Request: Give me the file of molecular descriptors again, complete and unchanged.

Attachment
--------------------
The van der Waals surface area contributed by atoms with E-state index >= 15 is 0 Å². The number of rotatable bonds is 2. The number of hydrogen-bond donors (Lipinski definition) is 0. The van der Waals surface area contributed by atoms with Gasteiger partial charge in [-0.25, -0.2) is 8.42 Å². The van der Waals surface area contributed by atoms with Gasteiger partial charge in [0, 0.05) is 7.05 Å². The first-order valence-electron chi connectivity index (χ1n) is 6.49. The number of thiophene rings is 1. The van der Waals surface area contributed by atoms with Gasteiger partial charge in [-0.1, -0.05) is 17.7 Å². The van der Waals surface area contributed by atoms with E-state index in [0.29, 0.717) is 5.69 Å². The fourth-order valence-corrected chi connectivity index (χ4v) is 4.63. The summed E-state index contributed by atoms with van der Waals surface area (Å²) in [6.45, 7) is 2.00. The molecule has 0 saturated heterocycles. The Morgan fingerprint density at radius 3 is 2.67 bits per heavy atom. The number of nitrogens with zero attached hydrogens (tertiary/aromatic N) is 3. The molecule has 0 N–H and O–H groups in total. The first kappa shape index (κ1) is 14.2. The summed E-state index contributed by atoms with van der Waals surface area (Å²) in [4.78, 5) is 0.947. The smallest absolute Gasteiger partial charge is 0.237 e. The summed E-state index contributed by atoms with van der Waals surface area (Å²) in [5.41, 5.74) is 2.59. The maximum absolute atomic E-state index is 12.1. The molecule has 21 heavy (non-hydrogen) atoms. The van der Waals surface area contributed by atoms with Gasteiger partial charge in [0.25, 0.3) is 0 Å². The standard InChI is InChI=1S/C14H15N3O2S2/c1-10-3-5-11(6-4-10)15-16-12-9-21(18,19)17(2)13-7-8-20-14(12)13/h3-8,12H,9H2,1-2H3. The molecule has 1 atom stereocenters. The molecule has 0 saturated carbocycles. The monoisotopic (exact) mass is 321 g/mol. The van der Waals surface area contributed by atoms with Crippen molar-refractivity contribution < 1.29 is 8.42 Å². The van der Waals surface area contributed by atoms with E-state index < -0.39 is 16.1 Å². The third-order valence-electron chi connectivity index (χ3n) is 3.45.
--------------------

The van der Waals surface area contributed by atoms with E-state index >= 15 is 0 Å². The number of rotatable bonds is 2. The number of hydrogen-bond donors (Lipinski definition) is 0. The van der Waals surface area contributed by atoms with Gasteiger partial charge in [-0.25, -0.2) is 8.42 Å². The van der Waals surface area contributed by atoms with Gasteiger partial charge in [0, 0.05) is 7.05 Å². The first-order valence-electron chi connectivity index (χ1n) is 6.49. The number of thiophene rings is 1. The van der Waals surface area contributed by atoms with Gasteiger partial charge in [-0.1, -0.05) is 17.7 Å². The van der Waals surface area contributed by atoms with E-state index in [0.29, 0.717) is 5.69 Å². The fourth-order valence-corrected chi connectivity index (χ4v) is 4.63. The summed E-state index contributed by atoms with van der Waals surface area (Å²) in [6.45, 7) is 2.00. The molecule has 0 saturated heterocycles. The Morgan fingerprint density at radius 3 is 2.67 bits per heavy atom. The number of nitrogens with zero attached hydrogens (tertiary/aromatic N) is 3. The molecule has 0 N–H and O–H groups in total. The first kappa shape index (κ1) is 14.2. The summed E-state index contributed by atoms with van der Waals surface area (Å²) in [4.78, 5) is 0.947. The smallest absolute Gasteiger partial charge is 0.237 e. The summed E-state index contributed by atoms with van der Waals surface area (Å²) in [5.41, 5.74) is 2.59. The maximum absolute atomic E-state index is 12.1. The molecule has 21 heavy (non-hydrogen) atoms. The van der Waals surface area contributed by atoms with Gasteiger partial charge in [0.25, 0.3) is 0 Å². The standard InChI is InChI=1S/C14H15N3O2S2/c1-10-3-5-11(6-4-10)15-16-12-9-21(18,19)17(2)13-7-8-20-14(12)13/h3-8,12H,9H2,1-2H3. The molecule has 1 atom stereocenters. The molecule has 0 saturated carbocycles. The monoisotopic (exact) mass is 321 g/mol. The van der Waals surface area contributed by atoms with Crippen molar-refractivity contribution < 1.29 is 8.42 Å². The van der Waals surface area contributed by atoms with E-state index < -0.39 is 16.1 Å². The third-order valence-electron chi connectivity index (χ3n) is 3.45.